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Serotonin Vs. Melatonin

by
author image Clay McNight
Clay McNight is currently a nutrition writer with Demand Media Studios.
Serotonin Vs. Melatonin
A father and daughter enjoying the outdoors on a sunny day. Photo Credit Design Pics/Design Pics/Getty Images

Serotonin and melatonin are both hormones that regulate various human functions such as sleep, appetite and mood. Serotonin, which is produced in the body, is known as a neurotransmitter; this means it is responsible for sending messages between nerve cells. Melatonin is a neurotransmitterlike substance that plays a vital role in regulating circadian rhythms, which in turn control sleeping patterns, hormone release and body temperature, among many other human functions.

Key Differences

While serotonin has many important functions in the body, it may be most known for its role as a “feel good” hormone. Increased levels of serotonin are associated with feelings of happiness and relaxation. Low serotonin levels, on the other hand, are linked to weakened immune function and depression. Melatonin is most noted for its role as a sleep hormone. It is produced in the pineal gland in the brain when it's dark outside -- thus its nickname, “the hormone of darkness.” Deficiencies in this hormone can cause sleeplessness, among many other side-effects.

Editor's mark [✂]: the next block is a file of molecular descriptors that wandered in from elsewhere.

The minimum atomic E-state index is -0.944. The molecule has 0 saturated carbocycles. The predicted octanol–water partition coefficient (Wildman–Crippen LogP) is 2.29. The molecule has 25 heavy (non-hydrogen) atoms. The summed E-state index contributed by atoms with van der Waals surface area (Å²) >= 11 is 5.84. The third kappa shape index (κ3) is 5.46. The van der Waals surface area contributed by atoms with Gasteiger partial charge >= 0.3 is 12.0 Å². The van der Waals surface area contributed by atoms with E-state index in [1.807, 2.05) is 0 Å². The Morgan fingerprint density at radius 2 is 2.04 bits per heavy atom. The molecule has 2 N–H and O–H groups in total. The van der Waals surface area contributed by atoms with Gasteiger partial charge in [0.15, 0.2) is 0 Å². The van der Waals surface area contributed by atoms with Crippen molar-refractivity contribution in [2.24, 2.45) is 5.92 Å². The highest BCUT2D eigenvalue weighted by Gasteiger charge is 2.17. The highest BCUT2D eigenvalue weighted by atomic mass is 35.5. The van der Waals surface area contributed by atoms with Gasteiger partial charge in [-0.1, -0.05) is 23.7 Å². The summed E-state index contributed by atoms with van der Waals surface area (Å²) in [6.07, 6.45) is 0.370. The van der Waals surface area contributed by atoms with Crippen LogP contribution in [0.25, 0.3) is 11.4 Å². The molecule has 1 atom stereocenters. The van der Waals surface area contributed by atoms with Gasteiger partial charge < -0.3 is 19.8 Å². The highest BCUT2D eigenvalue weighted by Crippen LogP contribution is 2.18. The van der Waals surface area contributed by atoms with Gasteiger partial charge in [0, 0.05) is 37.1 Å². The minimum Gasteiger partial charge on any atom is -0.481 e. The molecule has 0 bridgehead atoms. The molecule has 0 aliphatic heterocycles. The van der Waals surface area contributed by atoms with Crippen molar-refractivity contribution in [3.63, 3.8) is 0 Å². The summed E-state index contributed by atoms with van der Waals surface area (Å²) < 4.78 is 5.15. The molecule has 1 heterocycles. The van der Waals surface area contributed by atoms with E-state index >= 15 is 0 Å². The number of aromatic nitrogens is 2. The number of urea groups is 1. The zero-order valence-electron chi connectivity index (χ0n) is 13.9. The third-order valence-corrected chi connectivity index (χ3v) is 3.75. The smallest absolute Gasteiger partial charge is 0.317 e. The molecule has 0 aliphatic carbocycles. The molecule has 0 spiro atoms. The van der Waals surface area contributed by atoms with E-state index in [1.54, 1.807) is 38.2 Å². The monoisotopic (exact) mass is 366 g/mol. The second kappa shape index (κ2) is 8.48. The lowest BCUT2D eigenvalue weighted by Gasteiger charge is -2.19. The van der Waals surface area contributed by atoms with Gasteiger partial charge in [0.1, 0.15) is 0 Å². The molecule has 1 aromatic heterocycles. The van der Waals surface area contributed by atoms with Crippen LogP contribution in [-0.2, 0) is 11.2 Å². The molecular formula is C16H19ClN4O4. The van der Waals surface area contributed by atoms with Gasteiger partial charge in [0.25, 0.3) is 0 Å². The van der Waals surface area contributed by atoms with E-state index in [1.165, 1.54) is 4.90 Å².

Disorders and Uses

Melatonin is used as a treatment for insomnia, delayed sleep phase syndrome (DSPS), jet lag and insomnia associated with attention deficit-hyperactivity disorder (ADHD). It is also used for other conditions, including chronic fatigue, depression, irritable bowel syndrome and anti-aging, though there is no scientific evidence supporting these uses. Serotonin-affecting compounds are primarily used as treatments for depression. Prescription drugs known as selective serotonin re-uptake inhibitors (SSRIs) stop serotonin from being reabsorbed, which elevates serum serotonin levels and can improve depression symptoms. Too much serotonin can also cause problems. Serotonin syndrome is a life-threatening condition that can occur when more than one drug that affects serotonin levels is ingested.

Food Sources

One of the few rich food sources of melatonin is cherries. Other food sources that do not actually contain melatonin, but can aid in melatonin production, include bananas, oatmeal and milk. These foods contain amino acids, vitamins and complex carbohydrates necessary for melatonin manufacture. Foods that contain serotonin-boosting substances, namely the amino acid tryptophan, include seafood, dairy, chicken, nuts, seeds and eggs. Because both hormones have the same amino acid precursors, the same foods can boost production of both melatonin and serotonin.

Sizing Up Supplements

Tryptophan is an amino acid from which 5-HTP, another amino acid, is metabolized. In turn, it is then converted into both serotonin and melatonin. Additionally, serotonin can be converted into melatonin by the body. Both 5-HTP and tryptophan can be purchased in supplemental form. Melatonin, in its ready form, is also available as an over-the-counter supplement. If you're experiencing sleeplessness or depression, talk to a medical professional to find out which, if any, of these supplements may be most beneficial for you.

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